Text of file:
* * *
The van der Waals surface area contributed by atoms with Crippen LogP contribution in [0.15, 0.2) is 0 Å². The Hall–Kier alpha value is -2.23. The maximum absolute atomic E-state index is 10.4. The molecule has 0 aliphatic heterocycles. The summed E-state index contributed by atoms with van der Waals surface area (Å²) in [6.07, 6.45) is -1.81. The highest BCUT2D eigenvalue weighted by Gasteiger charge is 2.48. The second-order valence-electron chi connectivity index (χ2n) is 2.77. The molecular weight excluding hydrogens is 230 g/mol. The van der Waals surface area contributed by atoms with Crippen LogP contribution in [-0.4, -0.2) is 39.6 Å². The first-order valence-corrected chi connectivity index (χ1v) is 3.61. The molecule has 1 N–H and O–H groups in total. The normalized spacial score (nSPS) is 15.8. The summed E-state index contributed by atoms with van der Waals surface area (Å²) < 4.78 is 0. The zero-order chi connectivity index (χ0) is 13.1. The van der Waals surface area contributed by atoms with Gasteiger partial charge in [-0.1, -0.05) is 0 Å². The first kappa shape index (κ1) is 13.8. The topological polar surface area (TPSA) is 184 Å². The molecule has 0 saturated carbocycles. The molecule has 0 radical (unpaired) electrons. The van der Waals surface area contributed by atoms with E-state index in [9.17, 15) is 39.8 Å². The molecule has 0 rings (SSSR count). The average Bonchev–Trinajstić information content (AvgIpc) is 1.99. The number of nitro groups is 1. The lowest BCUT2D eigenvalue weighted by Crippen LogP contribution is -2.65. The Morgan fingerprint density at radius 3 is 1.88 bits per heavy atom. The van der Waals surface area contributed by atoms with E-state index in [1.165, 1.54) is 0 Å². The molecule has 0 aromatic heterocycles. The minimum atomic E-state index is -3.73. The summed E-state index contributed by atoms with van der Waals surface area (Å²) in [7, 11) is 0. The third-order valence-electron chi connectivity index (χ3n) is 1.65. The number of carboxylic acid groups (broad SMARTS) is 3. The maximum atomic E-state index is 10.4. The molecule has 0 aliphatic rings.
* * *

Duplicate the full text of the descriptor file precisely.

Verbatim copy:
The van der Waals surface area contributed by atoms with Crippen LogP contribution in [0.15, 0.2) is 0 Å². The Hall–Kier alpha value is -2.23. The maximum absolute atomic E-state index is 10.4. The molecule has 0 aliphatic heterocycles. The summed E-state index contributed by atoms with van der Waals surface area (Å²) in [6.07, 6.45) is -1.81. The highest BCUT2D eigenvalue weighted by Gasteiger charge is 2.48. The second-order valence-electron chi connectivity index (χ2n) is 2.77. The molecular weight excluding hydrogens is 230 g/mol. The van der Waals surface area contributed by atoms with Crippen LogP contribution in [-0.4, -0.2) is 39.6 Å². The first-order valence-corrected chi connectivity index (χ1v) is 3.61. The molecule has 1 N–H and O–H groups in total. The normalized spacial score (nSPS) is 15.8. The summed E-state index contributed by atoms with van der Waals surface area (Å²) < 4.78 is 0. The zero-order chi connectivity index (χ0) is 13.1. The van der Waals surface area contributed by atoms with Gasteiger partial charge in [-0.1, -0.05) is 0 Å². The first kappa shape index (κ1) is 13.8. The topological polar surface area (TPSA) is 184 Å². The molecule has 0 saturated carbocycles. The molecule has 0 radical (unpaired) electrons. The van der Waals surface area contributed by atoms with E-state index in [9.17, 15) is 39.8 Å². The molecule has 0 rings (SSSR count). The average Bonchev–Trinajstić information content (AvgIpc) is 1.99. The number of nitro groups is 1. The lowest BCUT2D eigenvalue weighted by Crippen LogP contribution is -2.65. The Morgan fingerprint density at radius 3 is 1.88 bits per heavy atom. The van der Waals surface area contributed by atoms with E-state index in [1.165, 1.54) is 0 Å². The molecule has 0 aromatic heterocycles. The minimum atomic E-state index is -3.73. The summed E-state index contributed by atoms with van der Waals surface area (Å²) in [7, 11) is 0. The third-order valence-electron chi connectivity index (χ3n) is 1.65. The number of carboxylic acid groups (broad SMARTS) is 3. The maximum atomic E-state index is 10.4. The molecule has 0 aliphatic rings.